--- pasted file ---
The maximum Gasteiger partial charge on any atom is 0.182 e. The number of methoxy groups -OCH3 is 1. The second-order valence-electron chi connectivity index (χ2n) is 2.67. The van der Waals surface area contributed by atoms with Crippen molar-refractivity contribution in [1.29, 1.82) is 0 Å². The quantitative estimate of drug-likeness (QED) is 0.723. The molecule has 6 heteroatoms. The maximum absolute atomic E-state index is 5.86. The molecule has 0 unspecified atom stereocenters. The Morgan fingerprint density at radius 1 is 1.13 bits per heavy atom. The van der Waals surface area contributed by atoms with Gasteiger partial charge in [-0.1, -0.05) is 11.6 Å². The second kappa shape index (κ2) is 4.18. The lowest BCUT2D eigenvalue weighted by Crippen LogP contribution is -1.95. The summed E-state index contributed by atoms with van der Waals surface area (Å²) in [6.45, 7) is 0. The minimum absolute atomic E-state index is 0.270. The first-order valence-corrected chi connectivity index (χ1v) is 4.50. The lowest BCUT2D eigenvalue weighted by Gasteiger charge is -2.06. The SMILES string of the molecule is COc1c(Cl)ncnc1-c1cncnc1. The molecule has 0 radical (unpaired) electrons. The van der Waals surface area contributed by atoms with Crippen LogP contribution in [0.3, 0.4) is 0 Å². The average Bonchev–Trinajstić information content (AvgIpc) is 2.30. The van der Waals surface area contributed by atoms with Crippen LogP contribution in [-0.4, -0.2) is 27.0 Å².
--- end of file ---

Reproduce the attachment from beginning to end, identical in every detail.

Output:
The maximum Gasteiger partial charge on any atom is 0.182 e. The number of methoxy groups -OCH3 is 1. The second-order valence-electron chi connectivity index (χ2n) is 2.67. The van der Waals surface area contributed by atoms with Crippen molar-refractivity contribution in [1.29, 1.82) is 0 Å². The quantitative estimate of drug-likeness (QED) is 0.723. The molecule has 6 heteroatoms. The maximum absolute atomic E-state index is 5.86. The molecule has 0 unspecified atom stereocenters. The Morgan fingerprint density at radius 1 is 1.13 bits per heavy atom. The van der Waals surface area contributed by atoms with Gasteiger partial charge in [-0.1, -0.05) is 11.6 Å². The second kappa shape index (κ2) is 4.18. The lowest BCUT2D eigenvalue weighted by Crippen LogP contribution is -1.95. The summed E-state index contributed by atoms with van der Waals surface area (Å²) in [6.45, 7) is 0. The minimum absolute atomic E-state index is 0.270. The first-order valence-corrected chi connectivity index (χ1v) is 4.50. The lowest BCUT2D eigenvalue weighted by Gasteiger charge is -2.06. The SMILES string of the molecule is COc1c(Cl)ncnc1-c1cncnc1. The molecule has 0 radical (unpaired) electrons. The van der Waals surface area contributed by atoms with Crippen LogP contribution in [0.3, 0.4) is 0 Å². The average Bonchev–Trinajstić information content (AvgIpc) is 2.30. The van der Waals surface area contributed by atoms with Crippen LogP contribution in [-0.4, -0.2) is 27.0 Å².